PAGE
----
The pricing method varies from one farm to another. Some charge a flat fee (at around 1,000 yen) which allows patrons to eat as much as they can during the visit. Others provide free entry, with the price determined by the weight of the harvest. Usually visitors get a bargain compared to the market price, but the downside is that they can't eat the fruits until leaving. Most fruit farms are located in the countryside, which could require connecting transportation. It's worth a moment to contact the farm in advance about the kinds of fruits available, and complementary facilities like dining or barbecue area.

The peak seasons for different kinds of fruits:
Plum: Mid-May to Mid-July
Loquat: June
Cherry: Early June to late July
Blueberry and melon: Early June to Late August
Nectarine, watermelon and prune: Early July to Late August

Assortment of summertime wagashi with green tea
Assortment of summertime wagashi with green tea

Revel in summer desserts

Shaved ice and wagashi are the unofficial national summer desserts in Japan. Formerly a casual street food, shaved ice has been taken more seriously. Shops specialising in the chilled sensation opened one after another in Tokyo, Osaka and other big cities. Not only do they focus on different pairing ingredients, how the ice is made has also been a hot (or cool in this case) topic.

Hachiku was opened two years ago and is known for the use of fresh fruits. In its latest promotion, patrons can choose to have the natural ice for an extra 100 yen. The natural ice is harvested in Nikko during winter and stored in icehouse and boasts high mineral content and transparency. It melts slower with a slight sweetness, making it the premium option for the frozen dessert.

Kooriya Peace is another notable shaved ice destination. The joint is famous for the ever-changing menu, with holiday-exclusive flavours in addition to a fresh lineup. It launched shaved ice inspired by French hydrangea this past spring to many diners’ pleasure. The combination of red and blue ice from strawberry and blueberry, drizzled with cream and decorated with floral jelly, is difficult to resist.

When it comes to wagashi, transparency and pastel tones are the running theme in many summer creations. Some take cue from the starry sky and goldfish, and their alluring looks make you think twice before biting on them.

Kyoto has a high concentration of historical establishments with expertise in the exquisite confection. While there, try your hand at making wagashi at Kanshundo. You will learn from dessert cooks who also prepare the sweets sold in the shop. You can choose to make four types of wagashi to go with matcha (2160 yen), or three types with Sencha (1620 yen). Four classes are held every day, each lasting for an hour and 15 minutes. Remember to book two days in advance and show up 10 minutes before class time.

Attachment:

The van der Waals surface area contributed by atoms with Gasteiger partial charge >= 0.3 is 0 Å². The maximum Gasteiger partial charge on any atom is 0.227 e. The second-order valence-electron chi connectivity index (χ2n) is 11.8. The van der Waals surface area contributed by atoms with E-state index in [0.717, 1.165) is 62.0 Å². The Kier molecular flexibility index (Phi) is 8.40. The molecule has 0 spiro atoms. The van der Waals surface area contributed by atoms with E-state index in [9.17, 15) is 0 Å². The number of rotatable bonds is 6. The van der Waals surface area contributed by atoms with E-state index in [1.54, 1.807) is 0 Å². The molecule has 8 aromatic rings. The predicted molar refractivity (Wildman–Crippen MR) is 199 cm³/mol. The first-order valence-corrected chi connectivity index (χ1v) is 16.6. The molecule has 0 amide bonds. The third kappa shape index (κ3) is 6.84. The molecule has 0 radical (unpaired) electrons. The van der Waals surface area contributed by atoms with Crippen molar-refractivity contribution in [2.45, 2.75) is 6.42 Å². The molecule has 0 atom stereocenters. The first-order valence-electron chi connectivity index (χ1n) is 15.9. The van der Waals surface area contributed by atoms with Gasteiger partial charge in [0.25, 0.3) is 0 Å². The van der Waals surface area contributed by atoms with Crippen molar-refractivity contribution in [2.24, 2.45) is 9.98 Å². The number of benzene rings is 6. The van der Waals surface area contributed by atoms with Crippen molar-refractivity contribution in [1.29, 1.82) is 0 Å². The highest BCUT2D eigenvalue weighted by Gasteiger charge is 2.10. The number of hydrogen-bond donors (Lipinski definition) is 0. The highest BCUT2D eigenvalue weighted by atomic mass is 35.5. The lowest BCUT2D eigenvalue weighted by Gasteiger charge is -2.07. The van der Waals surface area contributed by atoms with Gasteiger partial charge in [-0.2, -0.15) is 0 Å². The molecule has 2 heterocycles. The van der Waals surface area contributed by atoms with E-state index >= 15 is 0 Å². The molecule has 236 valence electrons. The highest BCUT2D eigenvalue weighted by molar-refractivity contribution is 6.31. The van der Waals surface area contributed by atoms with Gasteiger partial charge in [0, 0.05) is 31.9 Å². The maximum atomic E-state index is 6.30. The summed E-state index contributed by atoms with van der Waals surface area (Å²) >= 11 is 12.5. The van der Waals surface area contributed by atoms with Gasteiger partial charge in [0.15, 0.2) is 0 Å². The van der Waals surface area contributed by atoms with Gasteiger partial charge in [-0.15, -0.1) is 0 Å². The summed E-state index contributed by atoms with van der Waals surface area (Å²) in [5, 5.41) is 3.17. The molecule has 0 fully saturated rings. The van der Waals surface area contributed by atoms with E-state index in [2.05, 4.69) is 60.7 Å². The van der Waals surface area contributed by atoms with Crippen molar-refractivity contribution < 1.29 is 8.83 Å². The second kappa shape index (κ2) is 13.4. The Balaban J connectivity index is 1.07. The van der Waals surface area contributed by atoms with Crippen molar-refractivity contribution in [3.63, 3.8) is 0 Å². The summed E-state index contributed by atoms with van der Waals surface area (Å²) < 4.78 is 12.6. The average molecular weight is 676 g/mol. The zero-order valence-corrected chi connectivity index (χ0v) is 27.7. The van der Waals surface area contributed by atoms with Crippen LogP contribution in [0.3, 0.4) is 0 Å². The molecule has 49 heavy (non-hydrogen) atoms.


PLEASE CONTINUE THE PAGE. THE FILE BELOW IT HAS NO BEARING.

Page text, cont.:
1/F, Toei Building, 32-6, 3 Chrome, Nishi-Ikebukuro, Toshima, Tokyo
Opening time: 11:30am-8pm

Kooriya Peace
1/F Kichijoji Jizo Building, 1-9-9 Kichijoji Minamicho, Musashino, Tokyo
Opening time: 1pm-9pm (weekdays); 12nn-8pm (weekends)

511-1 Chayamachi, Kawabatadori-Shomen-Higashi-iru, Higashiyama-kun, Kyoto (East branch)
1-1 Saga Shakado Daimon-cho, Ukyo-ku, Kyoto (Sagano branch)

Take to the streets

If you have watched enough Japanese films and TV drama, summer festivals shouldn’t be foreign to you. The festivals are lined with stalls that provide food and all kinds of carnival games, culminating in spectacular fireworks.

It’s also a rare occasion where you will see people eat on the street. Barring the yatai culture in Fukuoka, eating while walking is considered impolite in Japanese culture. As the social restriction is lifted during the festival, indulge in festive favourites like takoyaki, okonomiyaki, fried noodles, tori no karaage (Japanese fried chicken nuggets) and imagawayaki. Grab an ice-cold beer or shaved ice on the side, and there you have the coolest summer night you could ask for.

Recommended Reading: Click here for more Travel stories. 

This article was written by Xiaoshan and translated by Vincent Leung. Click here to read the original version of this story.